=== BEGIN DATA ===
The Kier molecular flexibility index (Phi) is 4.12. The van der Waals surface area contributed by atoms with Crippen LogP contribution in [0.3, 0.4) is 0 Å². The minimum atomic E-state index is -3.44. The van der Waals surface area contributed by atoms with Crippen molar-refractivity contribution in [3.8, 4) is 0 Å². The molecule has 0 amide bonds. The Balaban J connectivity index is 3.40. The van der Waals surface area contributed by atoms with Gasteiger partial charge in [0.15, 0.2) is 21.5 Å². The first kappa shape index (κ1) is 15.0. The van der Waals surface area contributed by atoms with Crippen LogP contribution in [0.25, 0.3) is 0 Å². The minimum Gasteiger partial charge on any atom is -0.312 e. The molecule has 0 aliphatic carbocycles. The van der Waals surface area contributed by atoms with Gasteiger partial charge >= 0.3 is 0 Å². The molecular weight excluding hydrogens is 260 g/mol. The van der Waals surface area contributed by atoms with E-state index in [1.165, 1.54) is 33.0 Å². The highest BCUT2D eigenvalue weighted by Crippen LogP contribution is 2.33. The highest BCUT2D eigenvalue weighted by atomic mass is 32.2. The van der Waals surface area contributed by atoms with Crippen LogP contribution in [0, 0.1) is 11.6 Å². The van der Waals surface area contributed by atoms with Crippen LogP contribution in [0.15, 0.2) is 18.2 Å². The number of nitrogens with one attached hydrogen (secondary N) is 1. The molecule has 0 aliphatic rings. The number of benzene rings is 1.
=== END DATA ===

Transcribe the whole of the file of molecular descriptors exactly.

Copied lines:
The Kier molecular flexibility index (Phi) is 4.12. The van der Waals surface area contributed by atoms with Crippen LogP contribution in [0.3, 0.4) is 0 Å². The minimum atomic E-state index is -3.44. The van der Waals surface area contributed by atoms with Crippen molar-refractivity contribution in [3.8, 4) is 0 Å². The molecule has 0 amide bonds. The Balaban J connectivity index is 3.40. The van der Waals surface area contributed by atoms with Gasteiger partial charge in [0.15, 0.2) is 21.5 Å². The first kappa shape index (κ1) is 15.0. The van der Waals surface area contributed by atoms with Crippen LogP contribution in [0.25, 0.3) is 0 Å². The minimum Gasteiger partial charge on any atom is -0.312 e. The molecule has 0 aliphatic carbocycles. The van der Waals surface area contributed by atoms with Gasteiger partial charge >= 0.3 is 0 Å². The molecular weight excluding hydrogens is 260 g/mol. The van der Waals surface area contributed by atoms with E-state index in [1.165, 1.54) is 33.0 Å². The highest BCUT2D eigenvalue weighted by Crippen LogP contribution is 2.33. The highest BCUT2D eigenvalue weighted by atomic mass is 32.2. The van der Waals surface area contributed by atoms with Crippen LogP contribution in [0, 0.1) is 11.6 Å². The van der Waals surface area contributed by atoms with Crippen LogP contribution in [0.15, 0.2) is 18.2 Å². The number of nitrogens with one attached hydrogen (secondary N) is 1. The molecule has 0 aliphatic rings. The number of benzene rings is 1.